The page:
Gov. Mike DeWine says it’s time for the state to do more to protect what he calls the jewel of Ohio -- Lake Erie. Those efforts will likely include working with farmers to deal with runoff.
In his State of the State, DeWine pointed to nutrient pollution as a factor in the dwindling health of Lake Erie, but avoided discussing farmland runoff, where a large portion of the nutrients come from.
The Ohio Farm Bureau Federation says they're ready to work with the state on what the next steps might be to help keep Lake Erie clean. In the final year of Gov. John Kasich's administration, farmers criticized the governor for not having an open dialogue with the agriculture community.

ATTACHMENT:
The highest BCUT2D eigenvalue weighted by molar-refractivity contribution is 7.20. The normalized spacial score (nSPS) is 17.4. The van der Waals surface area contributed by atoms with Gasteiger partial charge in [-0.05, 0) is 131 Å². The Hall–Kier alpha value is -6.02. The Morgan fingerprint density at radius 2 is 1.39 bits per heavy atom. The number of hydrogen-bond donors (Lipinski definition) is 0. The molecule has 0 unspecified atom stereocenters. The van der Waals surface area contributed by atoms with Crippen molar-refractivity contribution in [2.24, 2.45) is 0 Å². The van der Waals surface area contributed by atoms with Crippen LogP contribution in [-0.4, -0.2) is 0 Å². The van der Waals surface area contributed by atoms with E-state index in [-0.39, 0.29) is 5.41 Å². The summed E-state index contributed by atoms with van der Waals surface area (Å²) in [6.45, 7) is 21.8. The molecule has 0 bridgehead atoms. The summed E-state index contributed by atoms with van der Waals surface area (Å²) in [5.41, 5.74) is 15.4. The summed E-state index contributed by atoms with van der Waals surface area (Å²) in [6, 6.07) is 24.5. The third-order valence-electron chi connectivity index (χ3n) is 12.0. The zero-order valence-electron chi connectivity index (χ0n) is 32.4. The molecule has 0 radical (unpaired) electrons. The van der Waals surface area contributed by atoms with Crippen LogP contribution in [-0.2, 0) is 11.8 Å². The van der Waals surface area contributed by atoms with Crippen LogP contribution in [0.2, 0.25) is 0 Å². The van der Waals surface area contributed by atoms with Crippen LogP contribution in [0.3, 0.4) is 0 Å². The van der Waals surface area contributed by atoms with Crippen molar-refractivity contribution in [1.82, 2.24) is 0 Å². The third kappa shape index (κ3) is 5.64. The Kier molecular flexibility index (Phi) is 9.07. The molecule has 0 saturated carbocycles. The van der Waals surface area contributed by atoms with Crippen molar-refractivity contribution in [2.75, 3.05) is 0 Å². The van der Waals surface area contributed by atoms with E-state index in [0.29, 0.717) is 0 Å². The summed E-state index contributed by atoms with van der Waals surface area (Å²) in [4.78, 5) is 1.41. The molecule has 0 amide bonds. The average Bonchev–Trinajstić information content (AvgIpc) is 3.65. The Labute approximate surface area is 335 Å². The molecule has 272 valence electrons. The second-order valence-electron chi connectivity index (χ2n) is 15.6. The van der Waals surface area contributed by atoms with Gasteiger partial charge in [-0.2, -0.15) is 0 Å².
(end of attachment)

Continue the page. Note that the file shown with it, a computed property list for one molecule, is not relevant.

The group's Jack Irvin says, in the past, farmers were not getting a large portion of the funding allotted towards keeping the lake clean.
“It feels like we get 100% of the blame which we don’t feel that’s true at all but if only 1% of the resources are going towards it it doesn’t seem like the rhetoric and the resources seem to match up," says Irvin.
DeWine discussed a new fund for clean water initiatives but did not lay out specifics on keeping Lake Erie clean. Those details are expected in his budget release next week.